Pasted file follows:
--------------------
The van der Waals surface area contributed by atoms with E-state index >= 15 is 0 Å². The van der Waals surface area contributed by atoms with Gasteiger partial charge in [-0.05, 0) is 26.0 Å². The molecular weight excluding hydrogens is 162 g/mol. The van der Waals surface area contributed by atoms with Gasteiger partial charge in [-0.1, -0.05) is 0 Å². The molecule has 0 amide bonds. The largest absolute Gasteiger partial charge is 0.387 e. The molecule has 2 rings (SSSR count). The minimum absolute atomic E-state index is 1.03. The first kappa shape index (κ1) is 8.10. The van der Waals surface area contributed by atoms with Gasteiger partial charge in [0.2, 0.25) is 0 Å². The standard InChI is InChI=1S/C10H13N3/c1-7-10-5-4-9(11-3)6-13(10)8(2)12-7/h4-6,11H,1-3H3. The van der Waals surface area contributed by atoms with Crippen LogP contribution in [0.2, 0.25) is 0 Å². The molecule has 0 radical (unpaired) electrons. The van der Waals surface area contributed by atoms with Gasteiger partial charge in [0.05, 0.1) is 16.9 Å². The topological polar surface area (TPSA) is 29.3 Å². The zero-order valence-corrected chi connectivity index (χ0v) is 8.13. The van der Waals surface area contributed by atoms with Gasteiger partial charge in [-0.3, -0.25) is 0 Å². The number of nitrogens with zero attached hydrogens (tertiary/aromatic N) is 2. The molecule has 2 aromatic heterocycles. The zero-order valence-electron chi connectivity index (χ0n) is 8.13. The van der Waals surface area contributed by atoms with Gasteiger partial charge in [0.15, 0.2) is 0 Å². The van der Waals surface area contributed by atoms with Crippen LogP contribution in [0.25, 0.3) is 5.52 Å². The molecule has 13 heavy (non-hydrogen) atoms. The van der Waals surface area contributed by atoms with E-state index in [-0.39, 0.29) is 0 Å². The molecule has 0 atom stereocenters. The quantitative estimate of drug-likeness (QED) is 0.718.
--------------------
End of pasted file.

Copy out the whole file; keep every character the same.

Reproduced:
The van der Waals surface area contributed by atoms with E-state index >= 15 is 0 Å². The van der Waals surface area contributed by atoms with Gasteiger partial charge in [-0.05, 0) is 26.0 Å². The molecular weight excluding hydrogens is 162 g/mol. The van der Waals surface area contributed by atoms with Gasteiger partial charge in [-0.1, -0.05) is 0 Å². The molecule has 0 amide bonds. The largest absolute Gasteiger partial charge is 0.387 e. The molecule has 2 rings (SSSR count). The minimum absolute atomic E-state index is 1.03. The first kappa shape index (κ1) is 8.10. The van der Waals surface area contributed by atoms with Gasteiger partial charge in [0.2, 0.25) is 0 Å². The standard InChI is InChI=1S/C10H13N3/c1-7-10-5-4-9(11-3)6-13(10)8(2)12-7/h4-6,11H,1-3H3. The van der Waals surface area contributed by atoms with Crippen LogP contribution in [0.2, 0.25) is 0 Å². The molecule has 0 radical (unpaired) electrons. The van der Waals surface area contributed by atoms with Gasteiger partial charge in [0.05, 0.1) is 16.9 Å². The topological polar surface area (TPSA) is 29.3 Å². The zero-order valence-corrected chi connectivity index (χ0v) is 8.13. The van der Waals surface area contributed by atoms with Gasteiger partial charge in [-0.3, -0.25) is 0 Å². The number of nitrogens with zero attached hydrogens (tertiary/aromatic N) is 2. The molecule has 2 aromatic heterocycles. The zero-order valence-electron chi connectivity index (χ0n) is 8.13. The van der Waals surface area contributed by atoms with Gasteiger partial charge in [0.15, 0.2) is 0 Å². The van der Waals surface area contributed by atoms with Crippen LogP contribution in [0.25, 0.3) is 5.52 Å². The molecule has 13 heavy (non-hydrogen) atoms. The van der Waals surface area contributed by atoms with E-state index in [-0.39, 0.29) is 0 Å². The molecule has 0 atom stereocenters. The quantitative estimate of drug-likeness (QED) is 0.718.